For the third straight year, medical malpractice payments were at record lows, finds a new study released by Public Citizen. The decline, however, is likely due to less injured patients receiving compensation, not improved health safety.
2008 saw the lowest number of medical malpractice payments since the federal government’s National Practitioner Data Bank began compiling malpractice statistics. In 2008, payments were 30.7 percent lower than averages recorded in all previous years.
In the report titled, The 0.6 Percent Bogeyman, the nonprofit watchdog group states, “between three and seven Americans die from medical errors for every 1 who receives a payment for any type of malpractice claim.”
Estimated total health care costs for the U.S. in 2006 were $2.1 trillion – of which 0.6% (or $3.9 billion) is representative of malpractice payments. The total value of malpractice payments declined even further in 2008 to $3.6 billion.
The majority of medical malpractice payments were awarded to patients suffering from the most serious of injuries. About 80 percent was paid out for cases that involved “significant” or “major” permanent injuries including brain damage, death, quadriplegia or the need for permanent care, according to NPDB reporting.
Despite debates over medical malpractice disputes, experts have repeatedly concluded that several times as many patients suffer avoidable injuries as those that sue. The best known finding was included in the Institute of Medicine’s seminal 1999 study, “To Err is Human: Building a Safer Health System” which found avoidable medical errors cause up to 98,000 deaths a year. Less than 15,000 people (including non-fatal injuries) received compensation for medical malpractice that year, and in 2008, the number declined even lower to just over 11,000.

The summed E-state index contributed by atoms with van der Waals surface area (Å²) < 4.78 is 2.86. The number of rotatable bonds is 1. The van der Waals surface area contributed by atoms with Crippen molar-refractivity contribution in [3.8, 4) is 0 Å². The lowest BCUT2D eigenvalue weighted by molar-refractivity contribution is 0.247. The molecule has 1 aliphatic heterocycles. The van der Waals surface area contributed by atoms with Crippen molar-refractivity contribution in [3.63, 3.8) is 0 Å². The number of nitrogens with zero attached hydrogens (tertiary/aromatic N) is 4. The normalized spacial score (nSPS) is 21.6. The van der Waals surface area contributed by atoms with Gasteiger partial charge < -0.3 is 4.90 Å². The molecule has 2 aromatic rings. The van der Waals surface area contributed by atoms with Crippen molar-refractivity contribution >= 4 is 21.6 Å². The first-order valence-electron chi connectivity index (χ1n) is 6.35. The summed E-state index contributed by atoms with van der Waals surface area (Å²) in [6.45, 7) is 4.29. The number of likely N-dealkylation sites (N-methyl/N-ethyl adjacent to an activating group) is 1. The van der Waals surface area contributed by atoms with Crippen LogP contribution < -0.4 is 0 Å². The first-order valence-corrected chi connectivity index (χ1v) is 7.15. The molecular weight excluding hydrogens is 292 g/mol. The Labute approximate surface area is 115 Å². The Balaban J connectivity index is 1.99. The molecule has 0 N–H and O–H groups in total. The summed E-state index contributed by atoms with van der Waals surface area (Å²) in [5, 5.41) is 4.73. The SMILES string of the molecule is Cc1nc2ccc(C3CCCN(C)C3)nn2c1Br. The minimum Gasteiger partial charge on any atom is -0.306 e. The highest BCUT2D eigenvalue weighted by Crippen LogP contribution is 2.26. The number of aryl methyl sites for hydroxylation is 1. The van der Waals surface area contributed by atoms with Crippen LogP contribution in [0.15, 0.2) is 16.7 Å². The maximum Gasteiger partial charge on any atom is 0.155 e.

Most safety suggestions by the IOM have been continually ignored, while several safety indicators continue to raise concerns. For instance, the Joint Commission, which accredits hospitals, reports that in 2008, surgeons operated on the wrong part of the patient’s body 116 times and there were 71 reported incidents in which foreign objects were left inside patients’ bodies. These incidents are referred to as “never events,” described as errors in medical care that are clearly preventable and serious in consequence for patients.
“Proposals to limit patients’ legal rights have sprung up in the debate over health reform. The most popular idea this year is to establish special tribunals that would theoretically offer payments to more patients but in smaller amounts. Policy makers who wish to cut costs should steer clear of these proposals, Arkush said. The high volume of medical errors and the current infrequency of payments to victims ensure that proposals to increase the number of payments would inevitably cost far more than the current system.
The only economically feasible and, indeed, humane way to improve the system is to reduce the number of senseless and tragic medical errors in our hospitals. In its report, Public Citizen calls on Congress to put safety measures in place that would set the nation on course to meet the IOM’s goal of cutting the number of avoidable deaths in half in five years.”
Excerpt quoted from Public Citizen’s Press Release. #